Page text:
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Southern Historical Society Papers, Volume 11. (ed. Reverend J. William Jones) 14 2 Browse Search
Southern Historical Society Papers, Volume 7. (ed. Reverend J. William Jones) 2 0 Browse Search
Alfred Roman, The military operations of General Beauregard in the war between the states, 1861 to 1865 2 0 Browse Search
The Daily Dispatch: June 4, 1863., [Electronic resource] 2 0 Browse Search
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Browsing named entities in Southern Historical Society Papers, Volume 11. (ed. Reverend J. William Jones). You can also browse the collection for E. A. Palfrey or search for E. A. Palfrey in all documents.

Your search returned 8 results in 4 document sections:

Southern Historical Society Papers, Volume 11. (ed. Reverend J. William Jones), General Beauregard's report of the battle of Drury's Bluff. (search)
received: Hon. J. P. Benjamin, Montgomery, Ala.: The Battalion Washington Artillery Volunteers for the war. Captain E. A. Palfrey and Mr. David Urquhart, of the battalion, will leave to-morrow for Montgomery; directed to report to the Secretar is accepted for the war. You are ordered to Lynchburg, Va. L. Pope Walker, Secretary of War. Upon the return of Captain Palfrey and Mr. Urquhart, with final orders for moving the command, and with the necessary requisitions to complete the arma And with such men as Eschleman, Richardson, Hero, Bayne, Dupuy, Kursheedt, McElroy, O'Brien, Fuqua, De Russey, Holmes, Palfrey, Leverich, and our whole host of veterans, the command will not lack backers and advisors for the future. And in the woral Doubleday's Gettysburg, though it is far behind the best numbers of the series. Mr. Rope's Army under Pope, and General Palfrey's Antietam, for instance. It is mainly a narrative of the Federal operations in the Valley in 1864, only describing
Southern Historical Society Papers, Volume 11. (ed. Reverend J. William Jones), Sketches of the history of the Washington Artillery. (search)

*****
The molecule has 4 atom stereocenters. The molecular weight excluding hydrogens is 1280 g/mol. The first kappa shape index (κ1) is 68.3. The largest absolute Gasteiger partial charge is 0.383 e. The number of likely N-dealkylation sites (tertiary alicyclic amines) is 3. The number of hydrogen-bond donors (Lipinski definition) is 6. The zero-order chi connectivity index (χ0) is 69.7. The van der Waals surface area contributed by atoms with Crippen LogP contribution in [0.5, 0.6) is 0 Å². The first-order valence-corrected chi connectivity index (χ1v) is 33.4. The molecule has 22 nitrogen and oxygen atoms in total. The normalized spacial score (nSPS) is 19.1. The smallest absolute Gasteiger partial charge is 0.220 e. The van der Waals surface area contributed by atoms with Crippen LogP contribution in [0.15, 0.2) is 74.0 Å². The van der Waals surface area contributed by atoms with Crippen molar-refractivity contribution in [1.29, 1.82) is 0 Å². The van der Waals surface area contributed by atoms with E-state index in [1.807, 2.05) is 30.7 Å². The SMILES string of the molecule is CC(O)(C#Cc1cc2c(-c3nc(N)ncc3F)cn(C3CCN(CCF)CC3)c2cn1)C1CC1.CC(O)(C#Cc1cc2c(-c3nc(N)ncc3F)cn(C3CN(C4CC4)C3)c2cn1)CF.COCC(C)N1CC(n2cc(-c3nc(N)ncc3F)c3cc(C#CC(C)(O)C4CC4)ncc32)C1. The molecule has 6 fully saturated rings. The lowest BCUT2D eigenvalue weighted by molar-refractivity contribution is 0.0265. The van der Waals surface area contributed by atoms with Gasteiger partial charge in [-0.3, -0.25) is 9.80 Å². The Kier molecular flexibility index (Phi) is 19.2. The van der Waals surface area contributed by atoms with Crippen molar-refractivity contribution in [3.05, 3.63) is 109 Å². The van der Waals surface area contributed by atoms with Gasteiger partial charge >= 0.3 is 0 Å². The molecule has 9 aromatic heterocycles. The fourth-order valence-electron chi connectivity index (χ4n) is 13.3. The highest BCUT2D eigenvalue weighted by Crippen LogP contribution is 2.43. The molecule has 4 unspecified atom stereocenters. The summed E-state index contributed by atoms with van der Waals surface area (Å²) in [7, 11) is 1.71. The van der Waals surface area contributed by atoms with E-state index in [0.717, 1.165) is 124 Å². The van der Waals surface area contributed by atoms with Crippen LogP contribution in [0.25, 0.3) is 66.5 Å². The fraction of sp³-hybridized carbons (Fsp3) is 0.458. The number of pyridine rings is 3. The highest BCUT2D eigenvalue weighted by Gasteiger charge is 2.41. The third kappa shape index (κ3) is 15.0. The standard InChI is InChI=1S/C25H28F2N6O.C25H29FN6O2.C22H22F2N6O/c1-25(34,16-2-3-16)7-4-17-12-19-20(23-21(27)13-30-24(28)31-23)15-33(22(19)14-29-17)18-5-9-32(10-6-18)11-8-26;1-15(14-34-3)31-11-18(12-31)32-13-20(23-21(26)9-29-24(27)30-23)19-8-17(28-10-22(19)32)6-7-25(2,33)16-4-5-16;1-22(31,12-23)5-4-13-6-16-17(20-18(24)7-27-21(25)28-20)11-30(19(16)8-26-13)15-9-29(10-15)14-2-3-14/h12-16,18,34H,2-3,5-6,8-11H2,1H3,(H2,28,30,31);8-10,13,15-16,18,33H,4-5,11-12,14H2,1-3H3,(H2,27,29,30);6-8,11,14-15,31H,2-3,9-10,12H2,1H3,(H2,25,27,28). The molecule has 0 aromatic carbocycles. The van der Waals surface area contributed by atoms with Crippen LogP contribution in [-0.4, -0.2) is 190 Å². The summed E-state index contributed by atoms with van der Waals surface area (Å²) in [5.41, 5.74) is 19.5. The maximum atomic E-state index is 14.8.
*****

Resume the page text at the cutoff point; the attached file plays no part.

exact character of the command, whether it was mounted or horse artillery, the following final dispatch was sent and answer received: Hon. J. P. Benjamin, Montgomery, Ala.: The Battalion Washington Artillery Volunteers for the war. Captain E. A. Palfrey and Mr. David Urquhart, of the battalion, will leave to-morrow for Montgomery; directed to report to the Secretary of War for orders. J. B. Walton, Major Commanding. Answer. war Department, Montgomery, Ala., May 13, 1861. Major J. B. Walton, New Orleans: Your battalion of artillery is accepted for the war. You are ordered to Lynchburg, Va. L. Pope Walker, Secretary of War. Upon the return of Captain Palfrey and Mr. Urquhart, with final orders for moving the command, and with the necessary requisitions to complete the armament, for transportation, etc., extraordinary exertions were made to get away to Virginia at the earliest possible moment. The citizens, the ladies especially, came grandly forward and liber
Southern Historical Society Papers, Volume 11. (ed. Reverend J. William Jones), The Washington Artillery. (search)
tle; you see the father of the command, Colonel Walton, who has devoted a life to the service and welfare of the Washington Artillery. To whose tact, coolness and decision, the battalion owes much. His superior qualities as a commanding officer, and as a diplomat, have done much both in war and in peace to keep the battalion intact, and to preserve our esprit de corps. And with such men as Eschleman, Richardson, Hero, Bayne, Dupuy, Kursheedt, McElroy, O'Brien, Fuqua, De Russey, Holmes, Palfrey, Leverich, and our whole host of veterans, the command will not lack backers and advisors for the future. And in the words of Coleridge, when These good knights are dust, And their good swords are rust; Their souls with God, we trust, they will leave you a precious legacy, of which you should be proud. Preserve it carefully without blemish, for it is purified by the blood of brave men; and should your country need you in case of foreign war, stand manfully by your country's flag, and
Southern Historical Society Papers, Volume 11. (ed. Reverend J. William Jones), The Shenandoah Valley in 1864, by George E. Pond—Campaigns of the civil war, XI. (search)
the civil war, XI. A Review, by Colonel Wm. Allan. This is one of the most interesting of the Scribner series and is valuable because of the clearness with which it is written, and of the amount of research it shows in bringing together information from widely scattered sources, concerning an exciting and important campaign. As history, too, it is far better than General Doubleday's Gettysburg, though it is far behind the best numbers of the series. Mr. Rope's Army under Pope, and General Palfrey's Antietam, for instance. It is mainly a narrative of the Federal operations in the Valley in 1864, only describing and discussing the Confederate side, so far as is necessary to the comprehension of the achievements of the Union armies. While, too, Mr. Pond's language is temperate, and he aims at fairness, his bias is very evident, and often converts his pages into a defence of, or panegyric upon the Federal commanders. He is not careful to state the strength of the forces engaged i